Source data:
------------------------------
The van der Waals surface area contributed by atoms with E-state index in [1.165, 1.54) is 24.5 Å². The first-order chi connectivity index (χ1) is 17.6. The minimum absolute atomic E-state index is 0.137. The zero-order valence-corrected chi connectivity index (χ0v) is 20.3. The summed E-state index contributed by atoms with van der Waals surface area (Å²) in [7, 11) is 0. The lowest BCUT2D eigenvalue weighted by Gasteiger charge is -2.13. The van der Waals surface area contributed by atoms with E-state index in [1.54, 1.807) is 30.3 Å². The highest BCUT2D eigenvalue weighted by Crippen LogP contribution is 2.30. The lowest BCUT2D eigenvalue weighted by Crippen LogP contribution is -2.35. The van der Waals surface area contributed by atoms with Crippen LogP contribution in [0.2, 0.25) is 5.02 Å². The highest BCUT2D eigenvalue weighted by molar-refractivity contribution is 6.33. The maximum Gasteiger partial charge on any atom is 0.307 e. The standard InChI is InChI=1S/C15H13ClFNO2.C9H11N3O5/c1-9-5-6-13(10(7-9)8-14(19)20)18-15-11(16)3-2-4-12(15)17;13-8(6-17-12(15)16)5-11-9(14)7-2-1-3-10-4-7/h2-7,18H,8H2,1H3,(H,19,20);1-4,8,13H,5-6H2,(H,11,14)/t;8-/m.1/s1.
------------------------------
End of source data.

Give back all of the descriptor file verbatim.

The van der Waals surface area contributed by atoms with E-state index in [1.165, 1.54) is 24.5 Å². The first-order chi connectivity index (χ1) is 17.6. The minimum absolute atomic E-state index is 0.137. The zero-order valence-corrected chi connectivity index (χ0v) is 20.3. The summed E-state index contributed by atoms with van der Waals surface area (Å²) in [7, 11) is 0. The lowest BCUT2D eigenvalue weighted by Gasteiger charge is -2.13. The van der Waals surface area contributed by atoms with E-state index in [1.54, 1.807) is 30.3 Å². The highest BCUT2D eigenvalue weighted by Crippen LogP contribution is 2.30. The lowest BCUT2D eigenvalue weighted by Crippen LogP contribution is -2.35. The van der Waals surface area contributed by atoms with Crippen LogP contribution in [0.2, 0.25) is 5.02 Å². The highest BCUT2D eigenvalue weighted by molar-refractivity contribution is 6.33. The maximum Gasteiger partial charge on any atom is 0.307 e. The standard InChI is InChI=1S/C15H13ClFNO2.C9H11N3O5/c1-9-5-6-13(10(7-9)8-14(19)20)18-15-11(16)3-2-4-12(15)17;13-8(6-17-12(15)16)5-11-9(14)7-2-1-3-10-4-7/h2-7,18H,8H2,1H3,(H,19,20);1-4,8,13H,5-6H2,(H,11,14)/t;8-/m.1/s1.